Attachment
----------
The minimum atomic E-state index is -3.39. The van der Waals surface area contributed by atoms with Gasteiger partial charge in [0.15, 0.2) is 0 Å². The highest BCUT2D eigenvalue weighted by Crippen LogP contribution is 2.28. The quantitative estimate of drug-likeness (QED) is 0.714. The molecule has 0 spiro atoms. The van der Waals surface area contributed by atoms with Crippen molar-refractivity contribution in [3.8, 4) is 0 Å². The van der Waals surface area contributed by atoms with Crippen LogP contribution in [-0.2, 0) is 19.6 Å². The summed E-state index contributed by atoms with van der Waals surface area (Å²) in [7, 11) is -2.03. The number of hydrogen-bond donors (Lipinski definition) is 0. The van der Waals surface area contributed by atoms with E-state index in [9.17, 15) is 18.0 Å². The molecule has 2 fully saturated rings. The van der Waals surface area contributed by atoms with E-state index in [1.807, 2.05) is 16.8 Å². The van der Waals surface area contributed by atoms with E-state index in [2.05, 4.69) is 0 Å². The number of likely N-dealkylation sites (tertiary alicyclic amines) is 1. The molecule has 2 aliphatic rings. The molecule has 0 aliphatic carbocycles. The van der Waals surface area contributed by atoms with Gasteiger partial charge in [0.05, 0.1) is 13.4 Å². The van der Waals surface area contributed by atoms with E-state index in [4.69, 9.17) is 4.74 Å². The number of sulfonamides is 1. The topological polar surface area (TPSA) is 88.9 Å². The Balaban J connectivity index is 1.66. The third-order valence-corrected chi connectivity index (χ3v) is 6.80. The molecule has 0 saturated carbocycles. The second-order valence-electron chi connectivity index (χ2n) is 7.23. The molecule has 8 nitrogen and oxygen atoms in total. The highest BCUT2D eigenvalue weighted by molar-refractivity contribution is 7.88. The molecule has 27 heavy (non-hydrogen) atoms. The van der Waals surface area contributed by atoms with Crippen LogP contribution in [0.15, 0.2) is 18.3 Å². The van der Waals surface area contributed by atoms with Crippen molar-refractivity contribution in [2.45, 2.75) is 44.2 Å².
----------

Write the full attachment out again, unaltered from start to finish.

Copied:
The minimum atomic E-state index is -3.39. The van der Waals surface area contributed by atoms with Gasteiger partial charge in [0.15, 0.2) is 0 Å². The highest BCUT2D eigenvalue weighted by Crippen LogP contribution is 2.28. The quantitative estimate of drug-likeness (QED) is 0.714. The molecule has 0 spiro atoms. The van der Waals surface area contributed by atoms with Crippen molar-refractivity contribution in [3.8, 4) is 0 Å². The van der Waals surface area contributed by atoms with Crippen LogP contribution in [-0.2, 0) is 19.6 Å². The summed E-state index contributed by atoms with van der Waals surface area (Å²) in [7, 11) is -2.03. The number of hydrogen-bond donors (Lipinski definition) is 0. The van der Waals surface area contributed by atoms with E-state index in [9.17, 15) is 18.0 Å². The molecule has 2 fully saturated rings. The van der Waals surface area contributed by atoms with E-state index in [1.807, 2.05) is 16.8 Å². The van der Waals surface area contributed by atoms with E-state index in [2.05, 4.69) is 0 Å². The number of likely N-dealkylation sites (tertiary alicyclic amines) is 1. The molecule has 2 aliphatic rings. The molecule has 0 aliphatic carbocycles. The van der Waals surface area contributed by atoms with Gasteiger partial charge in [0.05, 0.1) is 13.4 Å². The van der Waals surface area contributed by atoms with E-state index in [4.69, 9.17) is 4.74 Å². The number of sulfonamides is 1. The topological polar surface area (TPSA) is 88.9 Å². The Balaban J connectivity index is 1.66. The third-order valence-corrected chi connectivity index (χ3v) is 6.80. The molecule has 0 saturated carbocycles. The second-order valence-electron chi connectivity index (χ2n) is 7.23. The molecule has 8 nitrogen and oxygen atoms in total. The highest BCUT2D eigenvalue weighted by molar-refractivity contribution is 7.88. The molecule has 27 heavy (non-hydrogen) atoms. The van der Waals surface area contributed by atoms with Crippen LogP contribution in [0.15, 0.2) is 18.3 Å². The van der Waals surface area contributed by atoms with Crippen molar-refractivity contribution in [2.45, 2.75) is 44.2 Å².